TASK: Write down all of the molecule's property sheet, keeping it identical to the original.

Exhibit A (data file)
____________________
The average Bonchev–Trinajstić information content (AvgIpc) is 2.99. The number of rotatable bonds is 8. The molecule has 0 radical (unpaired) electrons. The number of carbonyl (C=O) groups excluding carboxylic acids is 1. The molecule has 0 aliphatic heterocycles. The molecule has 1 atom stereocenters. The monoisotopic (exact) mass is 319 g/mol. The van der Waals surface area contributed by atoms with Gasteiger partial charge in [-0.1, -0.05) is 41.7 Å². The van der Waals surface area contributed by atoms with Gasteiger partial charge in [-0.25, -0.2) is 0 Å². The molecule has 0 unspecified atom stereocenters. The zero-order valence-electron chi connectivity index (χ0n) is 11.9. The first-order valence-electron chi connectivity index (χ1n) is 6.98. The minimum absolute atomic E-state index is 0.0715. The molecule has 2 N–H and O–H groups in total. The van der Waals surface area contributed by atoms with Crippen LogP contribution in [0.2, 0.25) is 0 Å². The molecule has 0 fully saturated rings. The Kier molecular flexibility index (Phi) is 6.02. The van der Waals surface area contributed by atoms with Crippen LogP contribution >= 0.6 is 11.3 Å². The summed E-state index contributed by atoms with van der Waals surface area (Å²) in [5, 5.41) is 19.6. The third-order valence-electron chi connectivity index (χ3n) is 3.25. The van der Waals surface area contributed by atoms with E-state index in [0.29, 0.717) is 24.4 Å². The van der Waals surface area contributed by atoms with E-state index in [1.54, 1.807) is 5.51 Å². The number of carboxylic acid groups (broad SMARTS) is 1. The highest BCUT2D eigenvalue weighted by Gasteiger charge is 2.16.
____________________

The average Bonchev–Trinajstić information content (AvgIpc) is 2.99. The number of rotatable bonds is 8. The molecule has 0 radical (unpaired) electrons. The number of carbonyl (C=O) groups excluding carboxylic acids is 1. The molecule has 0 aliphatic heterocycles. The molecule has 1 atom stereocenters. The monoisotopic (exact) mass is 319 g/mol. The van der Waals surface area contributed by atoms with Gasteiger partial charge in [-0.1, -0.05) is 41.7 Å². The van der Waals surface area contributed by atoms with Gasteiger partial charge in [-0.25, -0.2) is 0 Å². The molecule has 0 unspecified atom stereocenters. The zero-order valence-electron chi connectivity index (χ0n) is 11.9. The first-order valence-electron chi connectivity index (χ1n) is 6.98. The minimum absolute atomic E-state index is 0.0715. The molecule has 2 N–H and O–H groups in total. The van der Waals surface area contributed by atoms with Crippen LogP contribution in [0.2, 0.25) is 0 Å². The molecule has 0 fully saturated rings. The Kier molecular flexibility index (Phi) is 6.02. The van der Waals surface area contributed by atoms with Crippen LogP contribution >= 0.6 is 11.3 Å². The summed E-state index contributed by atoms with van der Waals surface area (Å²) in [5, 5.41) is 19.6. The third-order valence-electron chi connectivity index (χ3n) is 3.25. The van der Waals surface area contributed by atoms with E-state index in [0.29, 0.717) is 24.4 Å². The van der Waals surface area contributed by atoms with E-state index in [1.54, 1.807) is 5.51 Å². The number of carboxylic acid groups (broad SMARTS) is 1. The highest BCUT2D eigenvalue weighted by Gasteiger charge is 2.16.